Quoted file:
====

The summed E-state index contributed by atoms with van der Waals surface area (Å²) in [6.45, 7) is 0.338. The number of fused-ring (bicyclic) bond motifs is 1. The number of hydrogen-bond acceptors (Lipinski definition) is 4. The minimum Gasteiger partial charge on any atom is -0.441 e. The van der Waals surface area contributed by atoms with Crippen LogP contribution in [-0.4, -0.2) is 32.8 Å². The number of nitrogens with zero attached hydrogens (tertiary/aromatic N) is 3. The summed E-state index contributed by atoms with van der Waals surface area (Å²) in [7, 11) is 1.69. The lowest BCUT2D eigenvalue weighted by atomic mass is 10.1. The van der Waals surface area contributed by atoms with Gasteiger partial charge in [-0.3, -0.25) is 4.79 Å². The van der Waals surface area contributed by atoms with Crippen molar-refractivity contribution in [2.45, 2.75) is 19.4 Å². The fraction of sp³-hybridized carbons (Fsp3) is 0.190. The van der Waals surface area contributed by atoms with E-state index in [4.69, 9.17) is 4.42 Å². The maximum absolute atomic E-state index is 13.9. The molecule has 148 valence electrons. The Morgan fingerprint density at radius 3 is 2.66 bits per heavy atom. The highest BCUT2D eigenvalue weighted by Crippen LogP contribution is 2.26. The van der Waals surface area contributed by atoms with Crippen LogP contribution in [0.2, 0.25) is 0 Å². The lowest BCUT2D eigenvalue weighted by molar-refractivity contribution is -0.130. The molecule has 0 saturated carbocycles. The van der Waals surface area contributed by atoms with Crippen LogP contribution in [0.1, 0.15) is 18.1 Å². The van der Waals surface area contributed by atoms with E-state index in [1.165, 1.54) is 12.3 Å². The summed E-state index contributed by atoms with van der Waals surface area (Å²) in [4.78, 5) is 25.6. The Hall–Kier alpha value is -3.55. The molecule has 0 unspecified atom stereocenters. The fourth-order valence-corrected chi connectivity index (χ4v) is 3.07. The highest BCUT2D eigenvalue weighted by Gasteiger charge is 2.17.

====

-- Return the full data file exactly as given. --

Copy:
The summed E-state index contributed by atoms with van der Waals surface area (Å²) in [6.45, 7) is 0.338. The number of fused-ring (bicyclic) bond motifs is 1. The number of hydrogen-bond acceptors (Lipinski definition) is 4. The minimum Gasteiger partial charge on any atom is -0.441 e. The van der Waals surface area contributed by atoms with Crippen LogP contribution in [-0.4, -0.2) is 32.8 Å². The number of nitrogens with zero attached hydrogens (tertiary/aromatic N) is 3. The summed E-state index contributed by atoms with van der Waals surface area (Å²) in [7, 11) is 1.69. The lowest BCUT2D eigenvalue weighted by atomic mass is 10.1. The van der Waals surface area contributed by atoms with Gasteiger partial charge in [-0.3, -0.25) is 4.79 Å². The van der Waals surface area contributed by atoms with Crippen molar-refractivity contribution in [2.45, 2.75) is 19.4 Å². The fraction of sp³-hybridized carbons (Fsp3) is 0.190. The van der Waals surface area contributed by atoms with E-state index in [4.69, 9.17) is 4.42 Å². The maximum absolute atomic E-state index is 13.9. The molecule has 148 valence electrons. The Morgan fingerprint density at radius 3 is 2.66 bits per heavy atom. The highest BCUT2D eigenvalue weighted by Crippen LogP contribution is 2.26. The van der Waals surface area contributed by atoms with Crippen LogP contribution in [0.2, 0.25) is 0 Å². The lowest BCUT2D eigenvalue weighted by molar-refractivity contribution is -0.130. The molecule has 0 saturated carbocycles. The van der Waals surface area contributed by atoms with Crippen LogP contribution in [0.1, 0.15) is 18.1 Å². The van der Waals surface area contributed by atoms with E-state index in [1.165, 1.54) is 12.3 Å². The summed E-state index contributed by atoms with van der Waals surface area (Å²) in [4.78, 5) is 25.6. The Hall–Kier alpha value is -3.55. The molecule has 0 unspecified atom stereocenters. The fourth-order valence-corrected chi connectivity index (χ4v) is 3.07. The highest BCUT2D eigenvalue weighted by Gasteiger charge is 2.17.